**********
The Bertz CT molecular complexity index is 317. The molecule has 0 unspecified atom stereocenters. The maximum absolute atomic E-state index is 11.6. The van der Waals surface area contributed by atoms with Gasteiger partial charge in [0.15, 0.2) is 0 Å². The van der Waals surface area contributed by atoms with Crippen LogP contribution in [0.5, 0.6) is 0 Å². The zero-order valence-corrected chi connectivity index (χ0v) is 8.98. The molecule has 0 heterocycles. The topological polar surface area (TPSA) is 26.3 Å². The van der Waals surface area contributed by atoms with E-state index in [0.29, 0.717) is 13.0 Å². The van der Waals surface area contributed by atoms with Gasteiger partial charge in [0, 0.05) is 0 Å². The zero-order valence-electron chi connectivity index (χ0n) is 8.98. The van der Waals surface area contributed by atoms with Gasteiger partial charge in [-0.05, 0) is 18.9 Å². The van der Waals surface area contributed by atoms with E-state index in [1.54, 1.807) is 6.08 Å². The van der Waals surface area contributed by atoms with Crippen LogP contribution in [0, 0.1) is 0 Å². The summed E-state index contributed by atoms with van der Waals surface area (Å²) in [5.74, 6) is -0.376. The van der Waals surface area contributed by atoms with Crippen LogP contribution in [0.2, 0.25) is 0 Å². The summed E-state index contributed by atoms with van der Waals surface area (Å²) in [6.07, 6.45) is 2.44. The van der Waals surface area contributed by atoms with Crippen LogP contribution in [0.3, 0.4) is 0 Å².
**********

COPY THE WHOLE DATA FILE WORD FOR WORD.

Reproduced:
The Bertz CT molecular complexity index is 317. The molecule has 0 unspecified atom stereocenters. The maximum absolute atomic E-state index is 11.6. The van der Waals surface area contributed by atoms with Gasteiger partial charge in [0.15, 0.2) is 0 Å². The van der Waals surface area contributed by atoms with Crippen LogP contribution in [0.5, 0.6) is 0 Å². The zero-order valence-corrected chi connectivity index (χ0v) is 8.98. The molecule has 0 heterocycles. The topological polar surface area (TPSA) is 26.3 Å². The van der Waals surface area contributed by atoms with E-state index in [0.29, 0.717) is 13.0 Å². The van der Waals surface area contributed by atoms with Gasteiger partial charge in [0, 0.05) is 0 Å². The zero-order valence-electron chi connectivity index (χ0n) is 8.98. The van der Waals surface area contributed by atoms with Gasteiger partial charge in [-0.05, 0) is 18.9 Å². The van der Waals surface area contributed by atoms with E-state index in [1.54, 1.807) is 6.08 Å². The van der Waals surface area contributed by atoms with Crippen LogP contribution in [0, 0.1) is 0 Å². The summed E-state index contributed by atoms with van der Waals surface area (Å²) in [5.74, 6) is -0.376. The van der Waals surface area contributed by atoms with Crippen LogP contribution in [0.2, 0.25) is 0 Å². The summed E-state index contributed by atoms with van der Waals surface area (Å²) in [6.07, 6.45) is 2.44. The van der Waals surface area contributed by atoms with Crippen LogP contribution in [0.3, 0.4) is 0 Å².